« Back to front page

Achieve better rankings through relevance – Get to the point!

Google is dumb – Google knows everything. Between these two extremes is leeway for countless gradations that address the valuation and assessment of Google’s “Artificial Intelligence”.

During the course of the year, it has become increasingly difficult to deliberately improve a site’s ranking using specific keywords. The good old "text + link building = ranking" has not been working as it did when originally released by the largest search engine in the world for some time now.

So, how can we write a website text that appeals to readers and bots alike?

Sometimes less is more – How long should the text be?

There is no "ideal" text length or "ideal" word count. Before beginning writing, you have to do a little homework to later have as clear an outline as possible. This is what I do when writing rankings-oriented text:

1. Google:

If the text is supposed to focus on a specific search term, it often helps to do a Google search. Google’s favorites will appear first and you can find inspiration for your own text.

And, at first, you don’t even need a tool for a manual analysis of important, frequently occurring search terms. Thanks to Google, similar search inputs can be read under the SERPs in "used search queries". When you use this together with Google Suggest, multiple important keywords and combinations come together quickly. Of course, this needs to be done with an empty cache and in your browsers’ incognito mode so that the results are not manipulated by your own searches.

2. W-questions:

With a W-question tool, you can then check which questions are most often queried and searched on any given topic. The questions are often similar and yield the same results, just using a different sentence construction. Nevertheless, this can also provide more ideas for text structuring and subheadings.

3. Research:

Next, you should consider you expect from your article on a given keyword. What would you want to know if you had searched for keyword XY? What information would you expect from a top-ranked site? With this catalog of questions, you can research the answers and then seek to answer these in your text as precisely and completely as possible.

4. Tools:

To fine-tune your text, you can run it through the TF*IDF tool. This tool shows you the terms belonging to the keyword set that Google expects from a text on this topic. Additionally, you can check the term weighting of your manually researched keywords and adjust them as necessary.

Figure 1: TF*IDF analysis with OnPage.org

Figure 2: Using this text assistant from OnPage.org, you can comprehensively optimize your texts.

So, you can see that text length cannot really be determined beforehand. The common practice of text length limits is rather a question of budget.

Text length depends on the following factors:

  • Topic

  • Competition

  • SEO requirements

Why is the relevance of a text to several search inquiries particularly important?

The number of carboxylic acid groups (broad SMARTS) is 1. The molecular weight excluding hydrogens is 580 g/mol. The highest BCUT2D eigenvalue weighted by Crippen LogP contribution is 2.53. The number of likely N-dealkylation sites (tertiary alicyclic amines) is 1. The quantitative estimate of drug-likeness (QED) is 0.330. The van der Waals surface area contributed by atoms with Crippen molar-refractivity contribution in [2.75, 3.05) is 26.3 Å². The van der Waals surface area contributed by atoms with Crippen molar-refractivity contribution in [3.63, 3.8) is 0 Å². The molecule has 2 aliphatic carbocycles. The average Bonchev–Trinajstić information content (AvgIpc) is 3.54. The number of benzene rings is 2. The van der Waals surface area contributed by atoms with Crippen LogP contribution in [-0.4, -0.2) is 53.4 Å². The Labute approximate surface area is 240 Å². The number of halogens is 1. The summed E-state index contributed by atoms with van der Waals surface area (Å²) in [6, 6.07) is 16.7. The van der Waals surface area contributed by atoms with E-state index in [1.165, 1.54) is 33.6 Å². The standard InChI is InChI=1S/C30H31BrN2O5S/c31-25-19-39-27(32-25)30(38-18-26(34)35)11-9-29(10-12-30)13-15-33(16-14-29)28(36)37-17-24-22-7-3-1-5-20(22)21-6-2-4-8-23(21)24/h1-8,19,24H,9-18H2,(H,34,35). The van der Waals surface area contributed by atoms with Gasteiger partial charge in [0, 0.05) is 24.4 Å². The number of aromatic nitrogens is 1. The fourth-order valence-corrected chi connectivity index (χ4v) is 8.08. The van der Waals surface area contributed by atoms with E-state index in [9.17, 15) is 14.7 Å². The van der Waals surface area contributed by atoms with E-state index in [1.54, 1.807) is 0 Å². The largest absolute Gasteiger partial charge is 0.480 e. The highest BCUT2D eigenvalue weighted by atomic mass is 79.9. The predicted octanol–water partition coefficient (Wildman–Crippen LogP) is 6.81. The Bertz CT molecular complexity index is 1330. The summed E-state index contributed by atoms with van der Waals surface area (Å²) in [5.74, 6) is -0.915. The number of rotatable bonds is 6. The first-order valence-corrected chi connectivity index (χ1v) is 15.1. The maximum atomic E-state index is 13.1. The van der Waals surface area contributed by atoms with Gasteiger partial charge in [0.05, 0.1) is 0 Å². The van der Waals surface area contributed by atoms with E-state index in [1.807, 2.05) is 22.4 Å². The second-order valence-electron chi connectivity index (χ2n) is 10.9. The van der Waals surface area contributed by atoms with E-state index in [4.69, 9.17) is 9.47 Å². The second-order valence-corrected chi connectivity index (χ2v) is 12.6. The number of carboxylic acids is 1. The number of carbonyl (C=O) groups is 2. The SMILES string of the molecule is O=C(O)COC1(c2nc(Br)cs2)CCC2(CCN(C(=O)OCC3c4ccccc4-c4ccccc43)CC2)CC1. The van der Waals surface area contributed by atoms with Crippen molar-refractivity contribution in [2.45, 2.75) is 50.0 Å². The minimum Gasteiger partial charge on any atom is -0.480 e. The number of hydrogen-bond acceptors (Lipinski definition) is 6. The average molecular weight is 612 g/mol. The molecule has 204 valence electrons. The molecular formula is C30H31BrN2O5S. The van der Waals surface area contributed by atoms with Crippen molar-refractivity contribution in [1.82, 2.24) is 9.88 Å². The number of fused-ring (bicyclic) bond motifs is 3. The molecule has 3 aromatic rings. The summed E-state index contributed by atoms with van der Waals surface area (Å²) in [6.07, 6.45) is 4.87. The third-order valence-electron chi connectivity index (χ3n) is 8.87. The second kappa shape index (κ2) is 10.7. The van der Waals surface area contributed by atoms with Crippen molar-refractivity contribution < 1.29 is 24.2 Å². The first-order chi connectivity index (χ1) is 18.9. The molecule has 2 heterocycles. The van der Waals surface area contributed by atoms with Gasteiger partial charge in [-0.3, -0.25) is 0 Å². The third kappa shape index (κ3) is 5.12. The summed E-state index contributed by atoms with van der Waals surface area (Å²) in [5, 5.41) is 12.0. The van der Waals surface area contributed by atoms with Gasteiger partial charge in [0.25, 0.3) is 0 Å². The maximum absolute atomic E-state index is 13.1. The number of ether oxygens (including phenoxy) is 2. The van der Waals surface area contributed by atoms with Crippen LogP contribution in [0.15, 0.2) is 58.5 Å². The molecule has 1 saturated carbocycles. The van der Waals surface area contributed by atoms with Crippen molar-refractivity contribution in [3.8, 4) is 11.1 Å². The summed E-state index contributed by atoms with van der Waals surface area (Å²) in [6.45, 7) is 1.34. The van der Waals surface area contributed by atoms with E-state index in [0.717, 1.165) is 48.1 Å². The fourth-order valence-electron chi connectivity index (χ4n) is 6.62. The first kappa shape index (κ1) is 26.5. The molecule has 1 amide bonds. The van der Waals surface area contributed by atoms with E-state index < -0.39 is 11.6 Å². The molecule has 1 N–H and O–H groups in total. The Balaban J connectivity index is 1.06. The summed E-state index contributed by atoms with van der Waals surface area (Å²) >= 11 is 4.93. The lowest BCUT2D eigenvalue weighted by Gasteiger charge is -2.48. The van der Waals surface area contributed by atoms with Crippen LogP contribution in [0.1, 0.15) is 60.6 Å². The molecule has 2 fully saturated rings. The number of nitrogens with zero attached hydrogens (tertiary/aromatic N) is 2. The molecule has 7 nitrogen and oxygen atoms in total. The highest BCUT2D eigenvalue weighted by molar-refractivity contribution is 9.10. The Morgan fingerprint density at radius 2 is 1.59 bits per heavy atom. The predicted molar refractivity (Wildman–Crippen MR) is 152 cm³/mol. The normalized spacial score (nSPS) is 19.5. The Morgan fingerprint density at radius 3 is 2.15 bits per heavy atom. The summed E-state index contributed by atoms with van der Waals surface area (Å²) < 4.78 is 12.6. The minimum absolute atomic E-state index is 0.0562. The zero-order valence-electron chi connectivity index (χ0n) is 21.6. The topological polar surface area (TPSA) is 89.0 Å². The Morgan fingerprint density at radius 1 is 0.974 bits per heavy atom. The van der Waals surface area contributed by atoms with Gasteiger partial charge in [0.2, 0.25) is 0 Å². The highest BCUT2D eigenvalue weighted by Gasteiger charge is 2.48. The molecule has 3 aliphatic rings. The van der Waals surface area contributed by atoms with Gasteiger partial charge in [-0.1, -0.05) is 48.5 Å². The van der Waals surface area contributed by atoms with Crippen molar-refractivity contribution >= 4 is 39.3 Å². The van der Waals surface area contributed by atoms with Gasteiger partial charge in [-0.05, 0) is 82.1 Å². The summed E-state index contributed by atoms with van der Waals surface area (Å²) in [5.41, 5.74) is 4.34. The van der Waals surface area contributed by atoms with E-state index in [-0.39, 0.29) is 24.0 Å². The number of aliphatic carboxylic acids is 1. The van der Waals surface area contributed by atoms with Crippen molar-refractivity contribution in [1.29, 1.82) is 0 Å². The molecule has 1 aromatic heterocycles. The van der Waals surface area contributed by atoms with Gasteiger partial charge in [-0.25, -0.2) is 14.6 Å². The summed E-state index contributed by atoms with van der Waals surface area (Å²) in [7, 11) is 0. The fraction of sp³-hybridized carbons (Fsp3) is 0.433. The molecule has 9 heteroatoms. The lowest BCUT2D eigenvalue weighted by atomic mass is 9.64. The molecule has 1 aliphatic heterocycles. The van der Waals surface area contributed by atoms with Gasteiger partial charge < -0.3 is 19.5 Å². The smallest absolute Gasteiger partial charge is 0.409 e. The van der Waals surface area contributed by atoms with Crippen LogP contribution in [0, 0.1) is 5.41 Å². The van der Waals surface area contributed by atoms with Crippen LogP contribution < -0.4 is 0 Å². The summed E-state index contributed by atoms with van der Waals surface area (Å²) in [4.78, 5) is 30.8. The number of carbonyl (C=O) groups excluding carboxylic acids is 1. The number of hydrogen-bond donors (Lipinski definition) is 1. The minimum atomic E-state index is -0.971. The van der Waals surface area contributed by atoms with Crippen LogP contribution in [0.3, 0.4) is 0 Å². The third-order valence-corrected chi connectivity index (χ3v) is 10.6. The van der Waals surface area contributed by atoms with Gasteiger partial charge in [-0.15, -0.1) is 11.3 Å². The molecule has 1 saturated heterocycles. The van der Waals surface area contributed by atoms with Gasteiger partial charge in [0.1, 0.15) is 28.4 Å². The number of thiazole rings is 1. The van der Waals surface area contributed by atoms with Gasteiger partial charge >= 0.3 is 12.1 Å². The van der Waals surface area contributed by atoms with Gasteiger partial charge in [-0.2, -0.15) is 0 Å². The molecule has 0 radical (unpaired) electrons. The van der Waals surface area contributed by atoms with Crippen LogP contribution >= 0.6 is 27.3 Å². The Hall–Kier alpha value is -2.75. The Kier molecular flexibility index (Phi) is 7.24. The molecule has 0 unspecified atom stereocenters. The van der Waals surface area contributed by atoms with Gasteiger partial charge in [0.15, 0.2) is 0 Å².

Google’s search engine bots crawl and index many millions of websites every day. This requires a lot of resources. So, it’s understandable that Google wants to be able to handle many search inquiries with one URL. This means that a site’s contents must be able to qualitatively answer as many search inquiries as possible using only one keyword. This has many advantages:

  • The user immediately finds information to search queries they would have subsequently searched.

  • According to indexing, a URL is first ranked using only the less important “side keys”; rankings based on the main keyword happen later. Ostensibly, Google is testing the site’s relevance in Longtail and is analyzing user behavior before Moneykey rankings kick in.

  • When visitors find a lot of information on a site the retention time increases.

What other qualities should a good website text have?

Of course, planning the content of a text is only the first step. The best content is no good if it is not written and prepared with your target group in mind. You should bear the following factors in mind:

  • Target group (who is reading the text?)

  • Intention (what should the text achieve?)

  • Publisher (who will be publishing the text?)

  • Style (advice or product description?)

For internal linking, you should also incorporate short paragraphs or individual sentences into the text to enable cross-linking by topic.

How else can you improve relevance?

A website with only text is naturally less interesting for visitors, even if it’s chock-full of information. The visual layout and introduction of additional content formats are very important to be able to later give positive signals with regard to the user experience. So you should enhance your text with the following elements:

  • Images (named after important keywords, with alternative image information and image signature)

  • Videos (YouTube videos, for example, are very easy to incorporate and keep the user on the website longer)

  • Tables (clearly structured and prepared)

  • Lists (summarizing important points at the end of the text, for example)

  • Input forms (depending on the goals of the text)


It is not always necessary to publish a text that is as comprehensive as possible. It can also be short and to the point, as long as it has everything it needs to make it stand out. It is important that each text be written with a "header". I have described here how this can be approached. The reader will notice this immediately, and search engine bots will be happy to get such high-quality input - and we all know what this means!

Ryte users gain +93% clicks after 1 year. Learn how!

Published on Mar 6, 2017 by Oliver Wrase